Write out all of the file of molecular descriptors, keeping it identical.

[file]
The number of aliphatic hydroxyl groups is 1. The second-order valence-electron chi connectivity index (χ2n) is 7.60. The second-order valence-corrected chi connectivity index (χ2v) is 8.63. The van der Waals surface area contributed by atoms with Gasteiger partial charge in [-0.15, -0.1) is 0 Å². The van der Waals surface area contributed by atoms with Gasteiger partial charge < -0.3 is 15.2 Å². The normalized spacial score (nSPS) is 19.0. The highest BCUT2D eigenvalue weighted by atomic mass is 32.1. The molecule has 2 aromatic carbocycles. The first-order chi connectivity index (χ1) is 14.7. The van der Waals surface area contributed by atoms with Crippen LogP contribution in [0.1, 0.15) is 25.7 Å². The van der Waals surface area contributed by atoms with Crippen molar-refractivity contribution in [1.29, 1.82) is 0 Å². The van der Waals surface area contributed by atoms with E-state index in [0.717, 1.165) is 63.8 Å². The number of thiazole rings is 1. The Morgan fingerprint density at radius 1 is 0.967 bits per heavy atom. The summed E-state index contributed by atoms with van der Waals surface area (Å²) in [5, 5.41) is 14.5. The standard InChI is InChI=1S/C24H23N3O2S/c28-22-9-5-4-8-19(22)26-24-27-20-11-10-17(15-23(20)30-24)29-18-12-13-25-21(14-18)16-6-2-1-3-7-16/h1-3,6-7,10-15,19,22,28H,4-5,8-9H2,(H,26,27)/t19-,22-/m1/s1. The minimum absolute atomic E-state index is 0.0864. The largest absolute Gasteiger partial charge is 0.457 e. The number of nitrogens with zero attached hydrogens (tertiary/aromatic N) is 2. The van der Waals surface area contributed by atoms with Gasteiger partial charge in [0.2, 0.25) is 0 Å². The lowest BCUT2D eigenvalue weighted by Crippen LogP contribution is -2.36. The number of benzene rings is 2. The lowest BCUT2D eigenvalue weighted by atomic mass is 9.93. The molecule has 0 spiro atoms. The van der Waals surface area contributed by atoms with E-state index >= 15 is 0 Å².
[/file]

The number of aliphatic hydroxyl groups is 1. The second-order valence-electron chi connectivity index (χ2n) is 7.60. The second-order valence-corrected chi connectivity index (χ2v) is 8.63. The van der Waals surface area contributed by atoms with Gasteiger partial charge in [-0.15, -0.1) is 0 Å². The van der Waals surface area contributed by atoms with Gasteiger partial charge < -0.3 is 15.2 Å². The normalized spacial score (nSPS) is 19.0. The highest BCUT2D eigenvalue weighted by atomic mass is 32.1. The molecule has 2 aromatic carbocycles. The first-order chi connectivity index (χ1) is 14.7. The van der Waals surface area contributed by atoms with Crippen LogP contribution in [0.1, 0.15) is 25.7 Å². The van der Waals surface area contributed by atoms with Crippen molar-refractivity contribution in [1.29, 1.82) is 0 Å². The van der Waals surface area contributed by atoms with E-state index in [0.717, 1.165) is 63.8 Å². The number of thiazole rings is 1. The Morgan fingerprint density at radius 1 is 0.967 bits per heavy atom. The summed E-state index contributed by atoms with van der Waals surface area (Å²) in [5, 5.41) is 14.5. The standard InChI is InChI=1S/C24H23N3O2S/c28-22-9-5-4-8-19(22)26-24-27-20-11-10-17(15-23(20)30-24)29-18-12-13-25-21(14-18)16-6-2-1-3-7-16/h1-3,6-7,10-15,19,22,28H,4-5,8-9H2,(H,26,27)/t19-,22-/m1/s1. The minimum absolute atomic E-state index is 0.0864. The largest absolute Gasteiger partial charge is 0.457 e. The number of nitrogens with zero attached hydrogens (tertiary/aromatic N) is 2. The van der Waals surface area contributed by atoms with Gasteiger partial charge in [0.2, 0.25) is 0 Å². The lowest BCUT2D eigenvalue weighted by Crippen LogP contribution is -2.36. The number of benzene rings is 2. The lowest BCUT2D eigenvalue weighted by atomic mass is 9.93. The molecule has 0 spiro atoms. The van der Waals surface area contributed by atoms with E-state index >= 15 is 0 Å².